Mathieu and Emi held a special tasting session at MAME on Sunday 9 April to share some coffees that Mathieu had brought back from a trip to the US, specifically to Chicago.
A friend insisted that he visit famous roasters Intelligentsia, and he ended up spending four enjoyable hours at their roastery. He also visited Ellipsis (serving coffee roasted by Counter Culture), Ipsento, Halfwit and Gaslight, returning to Zürich with 15 different coffees to taste.
There was some discussion of where people are from affecting their idea of what certain fruit flavours are like – Europeans who only get imported tropical fruit (such as papaya) may not have the same idea of what they taste like as people who grew up enjoying them where they are grown. The differences can be even more local, as Mathieu (who is French) admitted he had no idea what golden syrup was. He and Emi had obviously been thinking about this for a while, as they held their fruit tasting session the following week!
There were copies of the usual SCAA coffee tasting wheel, and also an alternative one from The New Black. Mathieu pointed out that the SCAA is an international standard, based on calibrated and reproducible definitions of various aromas and flavours (as set out in the World Coffee Research Sensory Lexicon). For this tasting, he suggested that we concentrate on identifying one sweet, one fruity and one acidic flavour as we went through the coffees.
We started off by smelling the dry ground coffees and making short notes on what we could smell – it’s always interesting to compare them to flavours in the brewed coffee and to see if the ones you liked dry are also the ones you like when brewed. I was happy to find that I was picking up more in the way of aromas than I did at the last tasting, although whether that was practice, better vocabulary, or more variety in this group of coffees I don’t know.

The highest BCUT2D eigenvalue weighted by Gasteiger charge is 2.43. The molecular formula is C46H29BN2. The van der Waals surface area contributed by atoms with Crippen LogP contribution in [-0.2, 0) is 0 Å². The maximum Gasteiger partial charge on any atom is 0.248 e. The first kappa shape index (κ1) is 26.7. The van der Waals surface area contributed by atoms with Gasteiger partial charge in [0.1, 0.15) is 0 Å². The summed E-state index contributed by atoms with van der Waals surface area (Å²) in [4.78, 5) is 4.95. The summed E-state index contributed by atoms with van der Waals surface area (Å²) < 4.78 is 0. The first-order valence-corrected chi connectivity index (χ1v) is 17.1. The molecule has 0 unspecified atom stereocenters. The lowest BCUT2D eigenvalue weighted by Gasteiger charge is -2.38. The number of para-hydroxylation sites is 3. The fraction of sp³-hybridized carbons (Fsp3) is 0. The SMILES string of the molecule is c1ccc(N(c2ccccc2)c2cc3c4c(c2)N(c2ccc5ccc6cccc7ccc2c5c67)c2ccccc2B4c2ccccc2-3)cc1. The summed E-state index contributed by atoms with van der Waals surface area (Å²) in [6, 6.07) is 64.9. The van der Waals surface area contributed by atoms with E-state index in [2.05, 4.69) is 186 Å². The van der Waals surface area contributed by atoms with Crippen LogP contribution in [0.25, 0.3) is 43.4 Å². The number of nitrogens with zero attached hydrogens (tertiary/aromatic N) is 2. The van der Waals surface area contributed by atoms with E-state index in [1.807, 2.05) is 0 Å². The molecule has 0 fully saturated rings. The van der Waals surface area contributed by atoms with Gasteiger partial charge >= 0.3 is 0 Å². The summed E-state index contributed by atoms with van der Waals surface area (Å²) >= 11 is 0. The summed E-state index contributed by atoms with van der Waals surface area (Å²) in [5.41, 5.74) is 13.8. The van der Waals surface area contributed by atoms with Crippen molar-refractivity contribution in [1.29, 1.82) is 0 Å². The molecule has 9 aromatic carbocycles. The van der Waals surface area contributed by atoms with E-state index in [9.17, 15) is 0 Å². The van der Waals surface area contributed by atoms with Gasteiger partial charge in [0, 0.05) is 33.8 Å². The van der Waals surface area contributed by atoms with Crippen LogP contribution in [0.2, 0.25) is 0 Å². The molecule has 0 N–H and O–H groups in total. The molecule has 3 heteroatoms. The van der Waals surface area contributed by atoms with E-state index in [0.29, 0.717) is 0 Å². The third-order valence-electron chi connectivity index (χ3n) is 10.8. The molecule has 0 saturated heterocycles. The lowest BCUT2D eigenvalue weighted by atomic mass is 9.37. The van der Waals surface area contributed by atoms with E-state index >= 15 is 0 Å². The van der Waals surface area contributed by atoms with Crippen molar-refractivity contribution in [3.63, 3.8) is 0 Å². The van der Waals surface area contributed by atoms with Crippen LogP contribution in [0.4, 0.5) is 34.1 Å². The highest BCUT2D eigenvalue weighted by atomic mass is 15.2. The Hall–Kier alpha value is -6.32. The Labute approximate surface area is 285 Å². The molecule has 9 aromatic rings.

Mathieu and Emi then brewed the coffees and brought our attention to the crust that formed on top of the glasses – a thick brown crust indicates a freshly roasted coffee, whereas a think yellow crust is characteristic of an older coffee. As usual, I found that the coffee aromas I liked in the dry coffee didn’t tell me anything about what coffees I liked when brewed. I don’t know if there were too many or if I wasn’t on form that day, but I wasn’t able to pick a favourite out of all of them. We had fun comparing our own notes to the tasting notes on the packs (not all packs had them) and I found it hard to match my impressions up with the hype, except for one case where the advertised “praline” went well with my notes of “caramel and chocolate”.
There were enough glasses and not so many people this time, so Mathieu and Emi brewed another round and we tasted again with knowledge of the roasters, varieties, processing, tasting notes and packaging. Mathieu also pointed out up-and-coming countries for coffee growing, including places like Rwanda, Congo and Burundi. Rwanda is close to Kenya and he thought their flavour profiles were similar.
- Intelligentsia Persephone blend, Brazil, Burundi, Ethiopia (Direct Trade)
- Counter Culture Boka, Papua New Guinea
- Intelligentsia Anjilanaka, Boliva
- Intelligentsia Tres Santos, Colombia
- Ipsento El Paraiso, Columbia
- Counter Culture Urcunina, Colombia
- Counter Culture Cariamanga, Ecuador
- Halfwit Gilda Carrascal, Ecuador
- Counter Culture Valle Del Santuario, Peru
- Counter Culture Mataba, Rwanda
- Gaslight Sopacdi Cooperative, Congo
- Gaslight Gitwenge, Burundi
- Intelligentsia Takesi Peaberry
- Intelligentsia Matalapa Special Reserve, El Salvador
- Ipsento Panama
Chicago’s finest ready to taste
After the session, I enjoyed the Intelligentsia Anjilanaka as a latte along with a chocolate chip cookie.